[QUOTE]Originally posted by haibara_iaido:
Well for all of you who want to know the truth, The ninja were hired assassins. They were usually hired by either the local Yakuza or neighboring councilmen (samurai)(daimyo)to knock off and enemy near by.

[/QUOTE]

Don't believe everything you read online, and only half of what you read in books. And practically nothing about ninja. Far too much misinformation in all sources.

[QUOTE]

To answer the question of who is a better swordsmen, well who practices harder in the art? There were many art styles that were used in the past. Like, muso shin den ryu jukiden ryu, Shinshin muso ryu, yagyu ( very famous style by the way) and so many more.
[/QUOTE]

Not sure what jukiden Ryu is supposed to be. Not a style name I recognize.

[QUOTE]
Keep in mind the term Sayano-Uchi which is defined....

Sayano-uchi is another name for Iai. A sword should never be drawn easily. The mystery of Iai is that defeat an enemy before drawing your sword. Donít put someone to the sword and do not be put to someoneís sword. Just drives out any evil thought of self-interest keeping self control. The best time to draw your sword is that after defeating an enemy....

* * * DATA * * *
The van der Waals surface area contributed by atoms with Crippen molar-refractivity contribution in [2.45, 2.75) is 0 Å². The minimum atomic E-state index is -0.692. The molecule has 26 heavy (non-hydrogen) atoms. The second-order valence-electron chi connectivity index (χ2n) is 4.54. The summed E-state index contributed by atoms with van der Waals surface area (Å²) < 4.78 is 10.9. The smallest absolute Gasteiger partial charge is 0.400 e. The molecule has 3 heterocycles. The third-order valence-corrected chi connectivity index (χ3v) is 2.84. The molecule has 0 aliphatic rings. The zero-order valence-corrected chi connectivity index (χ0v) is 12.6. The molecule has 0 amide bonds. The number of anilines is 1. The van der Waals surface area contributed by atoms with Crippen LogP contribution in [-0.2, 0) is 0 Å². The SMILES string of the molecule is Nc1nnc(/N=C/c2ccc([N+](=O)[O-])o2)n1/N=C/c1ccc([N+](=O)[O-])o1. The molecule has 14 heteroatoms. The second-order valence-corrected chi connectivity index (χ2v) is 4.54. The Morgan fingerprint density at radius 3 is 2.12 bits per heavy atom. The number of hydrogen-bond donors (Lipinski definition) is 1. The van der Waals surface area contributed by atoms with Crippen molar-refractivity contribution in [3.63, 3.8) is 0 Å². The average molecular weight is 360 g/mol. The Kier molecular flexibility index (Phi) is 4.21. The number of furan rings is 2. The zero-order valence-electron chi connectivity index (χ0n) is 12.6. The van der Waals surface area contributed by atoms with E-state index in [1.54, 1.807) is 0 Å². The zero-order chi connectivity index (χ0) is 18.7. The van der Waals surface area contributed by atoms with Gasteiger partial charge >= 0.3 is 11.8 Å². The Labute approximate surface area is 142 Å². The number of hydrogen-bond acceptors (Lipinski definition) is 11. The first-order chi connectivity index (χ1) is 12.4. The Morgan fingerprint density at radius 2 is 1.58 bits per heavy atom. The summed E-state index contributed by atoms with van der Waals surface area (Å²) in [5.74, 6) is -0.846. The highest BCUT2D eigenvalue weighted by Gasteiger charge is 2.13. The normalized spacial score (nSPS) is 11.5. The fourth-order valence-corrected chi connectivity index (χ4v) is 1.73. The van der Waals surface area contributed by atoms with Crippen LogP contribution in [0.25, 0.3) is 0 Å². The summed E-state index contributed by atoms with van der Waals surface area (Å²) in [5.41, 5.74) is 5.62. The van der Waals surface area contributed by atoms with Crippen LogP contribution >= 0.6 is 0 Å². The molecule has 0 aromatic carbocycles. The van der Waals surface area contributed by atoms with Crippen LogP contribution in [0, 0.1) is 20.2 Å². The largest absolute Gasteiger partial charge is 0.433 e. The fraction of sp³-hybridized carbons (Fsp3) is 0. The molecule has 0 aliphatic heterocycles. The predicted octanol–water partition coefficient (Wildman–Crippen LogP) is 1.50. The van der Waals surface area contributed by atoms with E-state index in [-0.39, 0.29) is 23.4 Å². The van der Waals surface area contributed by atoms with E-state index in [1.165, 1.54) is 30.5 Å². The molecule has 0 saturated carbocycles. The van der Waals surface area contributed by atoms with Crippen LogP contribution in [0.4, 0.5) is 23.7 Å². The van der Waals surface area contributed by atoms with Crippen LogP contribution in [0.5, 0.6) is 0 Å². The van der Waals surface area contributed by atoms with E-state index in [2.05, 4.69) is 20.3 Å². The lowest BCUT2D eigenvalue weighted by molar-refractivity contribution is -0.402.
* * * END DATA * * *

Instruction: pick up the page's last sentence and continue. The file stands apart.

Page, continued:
[/QUOTE]

Well... not exactly. Saya no Uchi is a key concept in iai, but it is not another word for iai. Saya no Uchi is one of those terms that has a hundred different interpretations. A direct translation is "inside the saya". One intepretation is that if you develop your skill and presence to a sufficiently high enough degree, an encounter with a potential opponent becomes unlikely. Your phsyical presence and reputation are sufficient to intimidate your oponent into backing down. A philisophical take on the same idea would say that the best encounter is one where the sword is never drawn. A less idealistic interpretation is that you dominate your opponent through means of superior presence and force of will, and once his will to fight is broken, you strike him down. A practical and technical interpretation is that the initial cut begins while the tip of the sword is literally still inside the saya.

There are a variety of other interpretations as well.

[This message has been edited by Charles Mahan (edited 02-25-2005).]